There could be more suffering in store for you this flu season: People between the ages of 18 and 64 account for 60 percent of influenza-related hospitalizations as of February 8, according to a new report released by the Centers for Disease Control and PreventionÃ¢â‚¬”and flu season isn't over yet.
Researchers analyzed data on 2,319 children and adults across the country and found that only 34 percent of young adults were vaccinated by mid-NovemberÃ¢â‚¬”which may be why flu-related hospitalizations are on the rise among this age group. "For people who are of any age, vaccination is the single-most important thing you can do to protect yourself against the flu," Tom Frieden, M.D., director of the CDC, said in a recent CDC briefing.
Of course, there are other immunity-boosting remedies out there like these six foods that fight the flu. But the latest flu vaccinations available are 60 percent to 80 percent effective at preventing the virus, says David Kimberlin, M.D., president of the Pediatric Infectious Diseases Society and a liaison to the CDC. "Many healthy, young adults don't really see themselves at risk of even getting the flu, much less getting really sick from it," says Kimberlin. "It's one of the biggest groups organizations like the CDC are trying to raise awareness in."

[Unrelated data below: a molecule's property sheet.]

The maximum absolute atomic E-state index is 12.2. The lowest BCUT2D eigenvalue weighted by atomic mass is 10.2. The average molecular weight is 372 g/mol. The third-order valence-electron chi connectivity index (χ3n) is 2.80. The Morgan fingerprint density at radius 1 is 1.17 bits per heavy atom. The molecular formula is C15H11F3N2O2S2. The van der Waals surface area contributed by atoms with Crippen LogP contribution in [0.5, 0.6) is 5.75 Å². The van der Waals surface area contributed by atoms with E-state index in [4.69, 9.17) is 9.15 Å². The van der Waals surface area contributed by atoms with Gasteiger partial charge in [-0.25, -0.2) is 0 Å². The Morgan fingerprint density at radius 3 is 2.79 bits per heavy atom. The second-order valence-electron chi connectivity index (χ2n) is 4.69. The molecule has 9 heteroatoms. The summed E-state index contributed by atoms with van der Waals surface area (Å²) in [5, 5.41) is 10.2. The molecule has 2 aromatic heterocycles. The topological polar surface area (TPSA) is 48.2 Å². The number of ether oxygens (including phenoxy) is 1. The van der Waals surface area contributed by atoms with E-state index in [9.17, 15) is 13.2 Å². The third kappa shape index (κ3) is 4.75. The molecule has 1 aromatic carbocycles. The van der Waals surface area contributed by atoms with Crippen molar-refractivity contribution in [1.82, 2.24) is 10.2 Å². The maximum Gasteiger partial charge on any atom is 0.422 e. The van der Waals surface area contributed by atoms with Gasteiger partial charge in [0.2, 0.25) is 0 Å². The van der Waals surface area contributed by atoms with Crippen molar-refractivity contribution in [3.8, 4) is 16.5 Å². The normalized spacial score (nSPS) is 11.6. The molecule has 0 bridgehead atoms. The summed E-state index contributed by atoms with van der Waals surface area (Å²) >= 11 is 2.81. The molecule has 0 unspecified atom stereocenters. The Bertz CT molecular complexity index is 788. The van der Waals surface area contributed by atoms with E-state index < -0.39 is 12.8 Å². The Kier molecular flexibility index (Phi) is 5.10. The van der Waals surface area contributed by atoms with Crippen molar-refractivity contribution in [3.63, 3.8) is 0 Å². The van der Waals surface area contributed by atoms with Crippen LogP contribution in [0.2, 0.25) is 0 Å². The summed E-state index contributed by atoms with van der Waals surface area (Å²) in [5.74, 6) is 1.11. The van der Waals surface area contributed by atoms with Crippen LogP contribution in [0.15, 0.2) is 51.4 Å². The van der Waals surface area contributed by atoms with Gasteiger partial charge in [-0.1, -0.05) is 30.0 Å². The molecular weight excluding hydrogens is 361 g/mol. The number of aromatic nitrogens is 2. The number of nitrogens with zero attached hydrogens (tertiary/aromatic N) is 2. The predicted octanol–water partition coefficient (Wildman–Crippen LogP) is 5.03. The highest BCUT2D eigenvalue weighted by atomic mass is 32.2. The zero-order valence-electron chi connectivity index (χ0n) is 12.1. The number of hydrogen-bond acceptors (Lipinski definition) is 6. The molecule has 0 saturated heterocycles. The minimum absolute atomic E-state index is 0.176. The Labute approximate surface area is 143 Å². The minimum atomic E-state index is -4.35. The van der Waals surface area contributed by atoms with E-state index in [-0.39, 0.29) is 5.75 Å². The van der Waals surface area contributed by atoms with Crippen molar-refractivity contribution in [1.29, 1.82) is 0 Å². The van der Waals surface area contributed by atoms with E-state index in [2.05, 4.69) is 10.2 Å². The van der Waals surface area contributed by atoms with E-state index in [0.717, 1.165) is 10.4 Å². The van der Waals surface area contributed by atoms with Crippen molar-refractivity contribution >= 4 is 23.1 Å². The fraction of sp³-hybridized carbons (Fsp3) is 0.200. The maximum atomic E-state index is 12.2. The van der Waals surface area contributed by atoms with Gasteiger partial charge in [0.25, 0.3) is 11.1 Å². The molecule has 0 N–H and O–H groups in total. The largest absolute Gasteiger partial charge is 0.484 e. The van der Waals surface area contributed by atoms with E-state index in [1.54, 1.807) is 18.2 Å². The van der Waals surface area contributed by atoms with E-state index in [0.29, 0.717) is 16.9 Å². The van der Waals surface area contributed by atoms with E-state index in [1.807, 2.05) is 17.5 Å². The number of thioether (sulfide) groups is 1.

If you've already gotten a flu shot, no need to get another doseÃ¢â‚¬”one shot per year will do the trick. But if you haven't been vaccinated yet, here's the good news: You can get the shot anytime, says Kimberlin. Just be sure to ask your doctor about the best vaccine for you, especially if you have a pre-existing condition like heart disease or are pregnant.
The effects usually take about one to two weeks to kick in. You might feel some flu-like symptoms for a day, but that's a normal response, says Kimberlin. Still not convinced? Check out these common myths about the flu shot.
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